This is an FYI. Any thoughts are greatly appreciated.
A recent article in Scientific American American Dec 2011, p. 34 The Science of Health, "Swapping Germs" describes fecal transplant. Here are exerpts:
"Marion Browning of North Providence, RI was at her wit's end. The 79-year-old retired nurse had suffered from chronic diarrhea for almost a year. It began after doctors prescribed antibiotics to treat her diverticulitis... The regimen also killed friendly bacteria that lived in Browning's intestines, allowing a toxin-producing organism known as Clostridium difficile to take over and begin eating away at the entire lining of her gut.
... After 4 rounds of antibiotics, her gastroenterologist told her that he had done all that he could think of. He recommneded that she see Colleen Kelly, a clinical faculty memeber at Brown University's medical school, who was trying something new.
Kelly proposed a treatment. ... [Kelly> could replace Browning's bacteria completely, by inserting into her colon a diluted sample of stool from someone whose intestinal health was good. If the good bacteria in the donated stool took hold and recolonzed her intestine, the C. Difficule would be coowded out, and she would be cured. Browning had never heard of such a procedure--variously called fecal transplant, fecal bacteriotherapy or fecal flora reconstitution--but she was willing to try anything. Kelly asked her to recruit a healthy donor. Browning chose her 49-year-old son. In the fall of 2009 Browning performed the bowel-cleansing routine that preceeds a colonoscopy, while her son took an overnight laxative. Kelly diluted the donation, then used colonoscopy instruments to squirt the solution high up in Browning's large intestine. The diarrhea resolved in two days and has never recurred.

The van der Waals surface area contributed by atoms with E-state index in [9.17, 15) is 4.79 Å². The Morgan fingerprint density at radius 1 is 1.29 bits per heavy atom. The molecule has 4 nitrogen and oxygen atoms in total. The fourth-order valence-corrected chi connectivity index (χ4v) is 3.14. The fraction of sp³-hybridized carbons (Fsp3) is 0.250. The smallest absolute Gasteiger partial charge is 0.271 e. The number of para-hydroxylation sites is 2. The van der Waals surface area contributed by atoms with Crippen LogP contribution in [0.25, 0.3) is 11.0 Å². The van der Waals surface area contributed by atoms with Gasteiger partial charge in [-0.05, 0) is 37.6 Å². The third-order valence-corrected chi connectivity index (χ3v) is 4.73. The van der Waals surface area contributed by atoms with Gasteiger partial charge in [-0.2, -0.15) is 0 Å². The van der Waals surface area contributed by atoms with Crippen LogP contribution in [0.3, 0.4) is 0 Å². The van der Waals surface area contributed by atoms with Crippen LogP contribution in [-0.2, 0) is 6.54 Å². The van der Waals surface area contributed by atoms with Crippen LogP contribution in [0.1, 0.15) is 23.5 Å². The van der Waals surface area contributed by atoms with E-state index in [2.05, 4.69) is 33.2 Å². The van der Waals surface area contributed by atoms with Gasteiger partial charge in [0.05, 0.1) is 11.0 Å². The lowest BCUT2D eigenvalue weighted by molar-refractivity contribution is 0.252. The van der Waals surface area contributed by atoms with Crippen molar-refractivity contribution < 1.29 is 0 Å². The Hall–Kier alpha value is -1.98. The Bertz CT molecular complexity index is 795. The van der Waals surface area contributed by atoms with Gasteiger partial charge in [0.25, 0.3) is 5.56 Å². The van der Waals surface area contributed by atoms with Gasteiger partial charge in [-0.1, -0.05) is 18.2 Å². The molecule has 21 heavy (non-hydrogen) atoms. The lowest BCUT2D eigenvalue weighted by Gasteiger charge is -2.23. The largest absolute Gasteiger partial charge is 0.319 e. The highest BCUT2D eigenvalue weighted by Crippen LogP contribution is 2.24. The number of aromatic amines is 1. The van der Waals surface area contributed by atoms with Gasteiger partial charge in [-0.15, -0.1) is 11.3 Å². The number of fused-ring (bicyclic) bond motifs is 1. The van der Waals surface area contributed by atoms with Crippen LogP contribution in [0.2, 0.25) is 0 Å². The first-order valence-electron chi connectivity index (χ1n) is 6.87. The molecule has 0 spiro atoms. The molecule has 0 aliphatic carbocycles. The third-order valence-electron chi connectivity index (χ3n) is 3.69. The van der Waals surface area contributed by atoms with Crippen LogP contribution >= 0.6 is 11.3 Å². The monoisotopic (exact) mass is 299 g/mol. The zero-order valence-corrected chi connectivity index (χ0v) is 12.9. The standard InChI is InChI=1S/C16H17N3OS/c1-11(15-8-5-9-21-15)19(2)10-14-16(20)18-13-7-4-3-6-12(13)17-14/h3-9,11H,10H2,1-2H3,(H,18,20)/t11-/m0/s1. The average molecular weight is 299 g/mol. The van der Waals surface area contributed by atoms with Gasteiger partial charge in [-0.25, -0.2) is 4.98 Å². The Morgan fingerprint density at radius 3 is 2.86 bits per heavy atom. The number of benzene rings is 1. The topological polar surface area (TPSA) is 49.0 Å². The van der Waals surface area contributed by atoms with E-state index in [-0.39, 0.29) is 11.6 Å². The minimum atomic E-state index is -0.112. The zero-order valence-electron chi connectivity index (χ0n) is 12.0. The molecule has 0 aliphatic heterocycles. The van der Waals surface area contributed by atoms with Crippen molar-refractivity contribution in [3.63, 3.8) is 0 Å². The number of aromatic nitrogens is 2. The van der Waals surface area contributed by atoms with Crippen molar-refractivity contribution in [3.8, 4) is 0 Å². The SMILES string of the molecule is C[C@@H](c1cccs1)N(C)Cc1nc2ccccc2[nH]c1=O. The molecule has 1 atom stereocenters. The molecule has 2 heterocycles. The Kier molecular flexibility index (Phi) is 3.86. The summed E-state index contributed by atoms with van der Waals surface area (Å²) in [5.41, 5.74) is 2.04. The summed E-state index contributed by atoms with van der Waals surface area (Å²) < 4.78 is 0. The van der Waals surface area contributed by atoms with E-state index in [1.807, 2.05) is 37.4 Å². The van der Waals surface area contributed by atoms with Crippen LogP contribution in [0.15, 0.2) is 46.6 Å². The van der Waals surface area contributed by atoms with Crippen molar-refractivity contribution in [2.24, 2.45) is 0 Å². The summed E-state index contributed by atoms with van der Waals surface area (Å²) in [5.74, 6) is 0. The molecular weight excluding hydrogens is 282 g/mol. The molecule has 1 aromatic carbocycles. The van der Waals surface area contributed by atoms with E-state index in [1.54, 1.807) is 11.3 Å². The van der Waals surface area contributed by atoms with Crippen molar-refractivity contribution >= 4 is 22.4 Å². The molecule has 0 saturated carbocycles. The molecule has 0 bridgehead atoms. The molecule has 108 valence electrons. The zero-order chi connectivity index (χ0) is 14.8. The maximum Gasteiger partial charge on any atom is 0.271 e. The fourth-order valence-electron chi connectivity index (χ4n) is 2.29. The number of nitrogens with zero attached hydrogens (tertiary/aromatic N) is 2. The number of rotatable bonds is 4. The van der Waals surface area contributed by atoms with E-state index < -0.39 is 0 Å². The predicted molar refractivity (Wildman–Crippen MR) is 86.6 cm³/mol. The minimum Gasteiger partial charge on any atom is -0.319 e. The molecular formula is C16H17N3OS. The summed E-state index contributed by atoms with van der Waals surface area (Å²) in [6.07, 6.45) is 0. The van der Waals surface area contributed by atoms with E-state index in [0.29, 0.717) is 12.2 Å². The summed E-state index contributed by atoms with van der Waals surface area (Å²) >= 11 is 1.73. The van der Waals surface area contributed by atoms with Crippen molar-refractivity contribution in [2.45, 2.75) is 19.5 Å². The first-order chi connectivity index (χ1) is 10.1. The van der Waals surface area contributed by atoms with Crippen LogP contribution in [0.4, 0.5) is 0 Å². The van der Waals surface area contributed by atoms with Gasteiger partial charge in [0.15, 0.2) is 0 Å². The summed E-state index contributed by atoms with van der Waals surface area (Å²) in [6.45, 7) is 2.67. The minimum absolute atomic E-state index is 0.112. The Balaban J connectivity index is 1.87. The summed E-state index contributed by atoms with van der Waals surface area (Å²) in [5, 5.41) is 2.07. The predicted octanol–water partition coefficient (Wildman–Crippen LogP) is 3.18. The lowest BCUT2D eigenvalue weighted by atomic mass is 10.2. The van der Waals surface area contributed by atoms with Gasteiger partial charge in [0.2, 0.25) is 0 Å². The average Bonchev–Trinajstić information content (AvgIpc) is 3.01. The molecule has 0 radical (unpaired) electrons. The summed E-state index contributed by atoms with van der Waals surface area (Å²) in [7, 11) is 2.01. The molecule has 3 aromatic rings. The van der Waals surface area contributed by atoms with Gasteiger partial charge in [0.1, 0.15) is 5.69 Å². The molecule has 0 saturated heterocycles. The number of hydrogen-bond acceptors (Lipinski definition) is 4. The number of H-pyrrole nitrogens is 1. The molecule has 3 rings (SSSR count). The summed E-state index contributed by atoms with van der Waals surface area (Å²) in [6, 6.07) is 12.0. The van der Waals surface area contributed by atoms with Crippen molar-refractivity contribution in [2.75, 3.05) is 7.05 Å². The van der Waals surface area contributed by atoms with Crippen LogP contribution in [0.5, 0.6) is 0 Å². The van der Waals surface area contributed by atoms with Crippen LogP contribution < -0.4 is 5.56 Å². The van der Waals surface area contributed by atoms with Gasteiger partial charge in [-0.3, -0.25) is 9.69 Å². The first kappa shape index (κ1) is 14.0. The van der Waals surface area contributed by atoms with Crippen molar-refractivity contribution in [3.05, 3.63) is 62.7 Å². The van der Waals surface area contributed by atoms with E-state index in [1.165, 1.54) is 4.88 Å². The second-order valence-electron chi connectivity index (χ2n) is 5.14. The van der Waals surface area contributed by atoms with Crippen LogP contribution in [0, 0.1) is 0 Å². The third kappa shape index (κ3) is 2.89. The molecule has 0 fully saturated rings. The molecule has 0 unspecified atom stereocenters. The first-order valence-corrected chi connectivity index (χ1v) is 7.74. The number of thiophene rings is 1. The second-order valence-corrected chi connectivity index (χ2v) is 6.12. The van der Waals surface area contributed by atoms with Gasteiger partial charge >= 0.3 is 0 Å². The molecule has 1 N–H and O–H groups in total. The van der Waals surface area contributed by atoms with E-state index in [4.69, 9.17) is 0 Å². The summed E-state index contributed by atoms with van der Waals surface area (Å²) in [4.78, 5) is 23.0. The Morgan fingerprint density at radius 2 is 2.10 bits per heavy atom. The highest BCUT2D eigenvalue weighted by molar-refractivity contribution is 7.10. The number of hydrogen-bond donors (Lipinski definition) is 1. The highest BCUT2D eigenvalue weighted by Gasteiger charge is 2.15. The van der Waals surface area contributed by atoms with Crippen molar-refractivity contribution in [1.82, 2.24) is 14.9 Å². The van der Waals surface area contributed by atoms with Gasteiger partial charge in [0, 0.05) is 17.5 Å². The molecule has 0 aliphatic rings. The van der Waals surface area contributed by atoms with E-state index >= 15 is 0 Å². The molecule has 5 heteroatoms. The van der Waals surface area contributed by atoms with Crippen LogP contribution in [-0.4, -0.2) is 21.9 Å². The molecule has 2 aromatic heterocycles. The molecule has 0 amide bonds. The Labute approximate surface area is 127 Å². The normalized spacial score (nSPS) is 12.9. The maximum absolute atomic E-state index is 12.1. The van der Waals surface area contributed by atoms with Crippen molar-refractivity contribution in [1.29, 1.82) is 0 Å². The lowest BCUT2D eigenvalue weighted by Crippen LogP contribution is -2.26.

A Growing Threat
Browning is not alone in being a success story. In medical journals, about a dozen clinicians in the U.S., Europe and Australia have dscribed performing fecal transplants on about 800 C. difficile patients so far. Over 90 percent of those patients recovered completely, an unheard-of proportion. "There is no drug, for anything, that gets to 95 percent," Kelly says. Plus, "it is cheap and it is safe." says Lawrence Brandt, a professor of medicine and surgery at the Albert Einstein College of Medicine, who has been performing the procedure since 1999.
[Several paragraphs follow, about the difficulty of getting the procedure recognized and approved by FDA, partly because it does not fit into any existing categories of treatment, as well as the ick factor.>